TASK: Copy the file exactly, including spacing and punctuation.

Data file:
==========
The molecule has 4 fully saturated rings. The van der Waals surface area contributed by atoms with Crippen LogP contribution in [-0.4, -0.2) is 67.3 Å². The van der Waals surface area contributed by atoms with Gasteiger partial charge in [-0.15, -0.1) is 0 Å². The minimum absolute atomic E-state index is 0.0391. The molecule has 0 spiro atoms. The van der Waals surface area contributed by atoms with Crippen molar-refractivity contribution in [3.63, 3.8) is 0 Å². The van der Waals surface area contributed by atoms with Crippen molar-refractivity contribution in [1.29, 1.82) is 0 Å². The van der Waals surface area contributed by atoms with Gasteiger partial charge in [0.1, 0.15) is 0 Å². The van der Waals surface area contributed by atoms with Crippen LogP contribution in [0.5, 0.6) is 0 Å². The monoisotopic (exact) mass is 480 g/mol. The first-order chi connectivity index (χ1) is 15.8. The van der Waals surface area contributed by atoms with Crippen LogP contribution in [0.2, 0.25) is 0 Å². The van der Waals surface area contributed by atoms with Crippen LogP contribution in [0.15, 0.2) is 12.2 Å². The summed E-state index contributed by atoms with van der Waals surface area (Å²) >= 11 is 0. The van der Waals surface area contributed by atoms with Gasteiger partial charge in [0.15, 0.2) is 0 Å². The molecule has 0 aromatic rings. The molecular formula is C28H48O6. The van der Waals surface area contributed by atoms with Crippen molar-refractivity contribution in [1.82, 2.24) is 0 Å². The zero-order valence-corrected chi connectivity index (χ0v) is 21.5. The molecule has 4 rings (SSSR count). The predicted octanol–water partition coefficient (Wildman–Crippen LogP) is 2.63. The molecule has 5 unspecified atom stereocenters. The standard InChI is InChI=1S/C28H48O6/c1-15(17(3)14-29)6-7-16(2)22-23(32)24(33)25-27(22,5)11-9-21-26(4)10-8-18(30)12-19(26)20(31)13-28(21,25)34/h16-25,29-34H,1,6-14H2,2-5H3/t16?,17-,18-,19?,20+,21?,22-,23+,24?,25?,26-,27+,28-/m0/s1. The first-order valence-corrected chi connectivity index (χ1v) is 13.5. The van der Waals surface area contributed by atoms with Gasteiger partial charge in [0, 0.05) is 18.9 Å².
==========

The molecule has 4 fully saturated rings. The van der Waals surface area contributed by atoms with Crippen LogP contribution in [-0.4, -0.2) is 67.3 Å². The van der Waals surface area contributed by atoms with Gasteiger partial charge in [-0.15, -0.1) is 0 Å². The minimum absolute atomic E-state index is 0.0391. The molecule has 0 spiro atoms. The van der Waals surface area contributed by atoms with Crippen molar-refractivity contribution in [3.63, 3.8) is 0 Å². The van der Waals surface area contributed by atoms with Crippen molar-refractivity contribution in [1.29, 1.82) is 0 Å². The van der Waals surface area contributed by atoms with Gasteiger partial charge in [0.1, 0.15) is 0 Å². The van der Waals surface area contributed by atoms with Crippen LogP contribution in [0.5, 0.6) is 0 Å². The monoisotopic (exact) mass is 480 g/mol. The first-order chi connectivity index (χ1) is 15.8. The van der Waals surface area contributed by atoms with Crippen LogP contribution in [0.2, 0.25) is 0 Å². The van der Waals surface area contributed by atoms with Crippen LogP contribution in [0.15, 0.2) is 12.2 Å². The summed E-state index contributed by atoms with van der Waals surface area (Å²) >= 11 is 0. The van der Waals surface area contributed by atoms with Gasteiger partial charge in [0.15, 0.2) is 0 Å². The molecule has 0 aromatic rings. The molecular formula is C28H48O6. The van der Waals surface area contributed by atoms with Crippen molar-refractivity contribution in [1.82, 2.24) is 0 Å². The zero-order valence-corrected chi connectivity index (χ0v) is 21.5. The molecule has 4 rings (SSSR count). The predicted octanol–water partition coefficient (Wildman–Crippen LogP) is 2.63. The molecule has 5 unspecified atom stereocenters. The standard InChI is InChI=1S/C28H48O6/c1-15(17(3)14-29)6-7-16(2)22-23(32)24(33)25-27(22,5)11-9-21-26(4)10-8-18(30)12-19(26)20(31)13-28(21,25)34/h16-25,29-34H,1,6-14H2,2-5H3/t16?,17-,18-,19?,20+,21?,22-,23+,24?,25?,26-,27+,28-/m0/s1. The first-order valence-corrected chi connectivity index (χ1v) is 13.5. The van der Waals surface area contributed by atoms with Gasteiger partial charge in [0, 0.05) is 18.9 Å².